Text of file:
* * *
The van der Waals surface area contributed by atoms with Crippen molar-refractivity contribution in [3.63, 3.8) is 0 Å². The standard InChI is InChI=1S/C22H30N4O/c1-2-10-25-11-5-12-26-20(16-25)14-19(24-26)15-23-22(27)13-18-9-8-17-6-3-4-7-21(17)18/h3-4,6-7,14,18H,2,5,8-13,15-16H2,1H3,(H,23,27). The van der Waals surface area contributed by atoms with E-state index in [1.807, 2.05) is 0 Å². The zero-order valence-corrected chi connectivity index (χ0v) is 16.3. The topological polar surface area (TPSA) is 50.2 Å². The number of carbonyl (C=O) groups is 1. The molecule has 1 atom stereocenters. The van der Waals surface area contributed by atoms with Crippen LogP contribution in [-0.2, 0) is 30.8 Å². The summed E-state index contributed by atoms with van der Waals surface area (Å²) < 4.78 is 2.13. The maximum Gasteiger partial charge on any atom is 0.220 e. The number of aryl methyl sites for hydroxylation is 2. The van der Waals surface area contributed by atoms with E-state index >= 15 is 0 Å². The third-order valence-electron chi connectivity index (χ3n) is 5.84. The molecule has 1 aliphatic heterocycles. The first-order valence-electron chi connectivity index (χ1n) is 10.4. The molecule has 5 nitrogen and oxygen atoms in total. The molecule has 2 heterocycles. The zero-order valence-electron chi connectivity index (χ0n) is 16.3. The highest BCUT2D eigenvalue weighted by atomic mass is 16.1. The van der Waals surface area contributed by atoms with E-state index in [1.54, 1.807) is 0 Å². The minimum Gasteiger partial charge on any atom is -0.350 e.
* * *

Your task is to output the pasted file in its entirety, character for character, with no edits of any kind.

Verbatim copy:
The van der Waals surface area contributed by atoms with Crippen molar-refractivity contribution in [3.63, 3.8) is 0 Å². The standard InChI is InChI=1S/C22H30N4O/c1-2-10-25-11-5-12-26-20(16-25)14-19(24-26)15-23-22(27)13-18-9-8-17-6-3-4-7-21(17)18/h3-4,6-7,14,18H,2,5,8-13,15-16H2,1H3,(H,23,27). The van der Waals surface area contributed by atoms with E-state index in [1.807, 2.05) is 0 Å². The zero-order valence-corrected chi connectivity index (χ0v) is 16.3. The topological polar surface area (TPSA) is 50.2 Å². The number of carbonyl (C=O) groups is 1. The molecule has 1 atom stereocenters. The van der Waals surface area contributed by atoms with Crippen LogP contribution in [-0.2, 0) is 30.8 Å². The summed E-state index contributed by atoms with van der Waals surface area (Å²) < 4.78 is 2.13. The maximum Gasteiger partial charge on any atom is 0.220 e. The number of aryl methyl sites for hydroxylation is 2. The van der Waals surface area contributed by atoms with E-state index >= 15 is 0 Å². The third-order valence-electron chi connectivity index (χ3n) is 5.84. The molecule has 1 aliphatic heterocycles. The first-order valence-electron chi connectivity index (χ1n) is 10.4. The molecule has 5 nitrogen and oxygen atoms in total. The molecule has 2 heterocycles. The zero-order valence-electron chi connectivity index (χ0n) is 16.3. The highest BCUT2D eigenvalue weighted by atomic mass is 16.1. The van der Waals surface area contributed by atoms with E-state index in [1.54, 1.807) is 0 Å². The minimum Gasteiger partial charge on any atom is -0.350 e.